— Declared an AB-Dick printing press that is more than 30 years old to be surplus and obsolete so that it can be disposed of. “Who’s going to buy it — the Smithsonian?” quipped board Vice President Gloria Towle-Hilt;
— Approved two new high school clubs: Deaf Jam, advised by Susan Brown, which Wiles said was to build awareness about deafness, and Huntington’s Awareness Club, advised by Alonna Rudolph. O’Connell noted that Huntington’s was haunting a Guilderland family. She also said she was grateful to educators who are forming new clubs without being paid. “We don’t have the money for stipends,” said O’Connell. “They’re identifying the needs”;
— Approved a contract with the Research Foundation of the State of New York. Researchers will work with Guilderland Elementary School students through Aug. 31, 2014, said Wiles, pairing them with students in Ontario. “They’re interested in looking at how children build knowledge in an online environment,” she said, likening it to Wikipedia, where people join in a place and add content. The foundation is to reimburse the district for costs incurred, up to $5,000, including a stipend for the lead evaluator, Guilderland’s principal, Allan Lockwood.
Wiles called it “a fantastic opportunity.”
Board member Jennifer Charron said she didn’t want to see the project end due to lack of funds. “Keep it under budget,” she told Lockwood.
“No problem,” he responded;
— Approved another research project in which the University of Albany will observe children with autism at Altamont Elementary School learning how to write. The students’ parents have given approval, Wiles said, noting of the researchers, “They’re learning from us…I think it’s a tremendous compliment”;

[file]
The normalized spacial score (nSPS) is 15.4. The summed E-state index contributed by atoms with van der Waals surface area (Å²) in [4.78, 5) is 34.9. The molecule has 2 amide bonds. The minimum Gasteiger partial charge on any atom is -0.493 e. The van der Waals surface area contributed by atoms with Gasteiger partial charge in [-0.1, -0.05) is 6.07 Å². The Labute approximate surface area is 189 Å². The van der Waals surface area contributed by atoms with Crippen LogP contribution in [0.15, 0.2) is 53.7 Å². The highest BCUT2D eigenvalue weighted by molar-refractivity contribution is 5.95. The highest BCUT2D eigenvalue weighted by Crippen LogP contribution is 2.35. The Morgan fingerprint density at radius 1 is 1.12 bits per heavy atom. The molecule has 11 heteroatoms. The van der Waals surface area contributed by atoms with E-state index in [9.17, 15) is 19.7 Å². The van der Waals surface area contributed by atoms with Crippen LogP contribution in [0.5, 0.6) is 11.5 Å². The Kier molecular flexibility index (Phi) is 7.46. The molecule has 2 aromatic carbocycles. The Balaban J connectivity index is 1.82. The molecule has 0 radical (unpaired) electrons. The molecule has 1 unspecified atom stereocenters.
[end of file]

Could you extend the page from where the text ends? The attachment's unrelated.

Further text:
— Adopted policies on Title I parent involvement, board hearings, board policy, new board member orientation, academic intervention services, limited English proficiency instruction, and disposal of district property;
— Heard O’Connell praise two retiring school leaders — Mary Summermatter, who has been principal of Farnsworth Middle School since 2005, and Patricia Hansbury-Zuendt, administrator for English, reading, and social studies at Guilderland High School, who has worked for the district since 1991;
—Heard from Assistant Superintendent for Instruction Demian Singleton congratulations for the fall sports teams that qualified for the 2012 Scholar/Athlete Team Award by maintaining a team average of 90-percent or higher — boys’ and girls’ cross-country, boys’ and girls’ soccer, boys’ and girls’ volleyball, field hockey, girls’ tennis, golf, football, and girls’ swimming and diving;
— Met in executive session to discuss an appeal of a recent superintendent’s hearing decision, contract negotiations, and a personnel matter.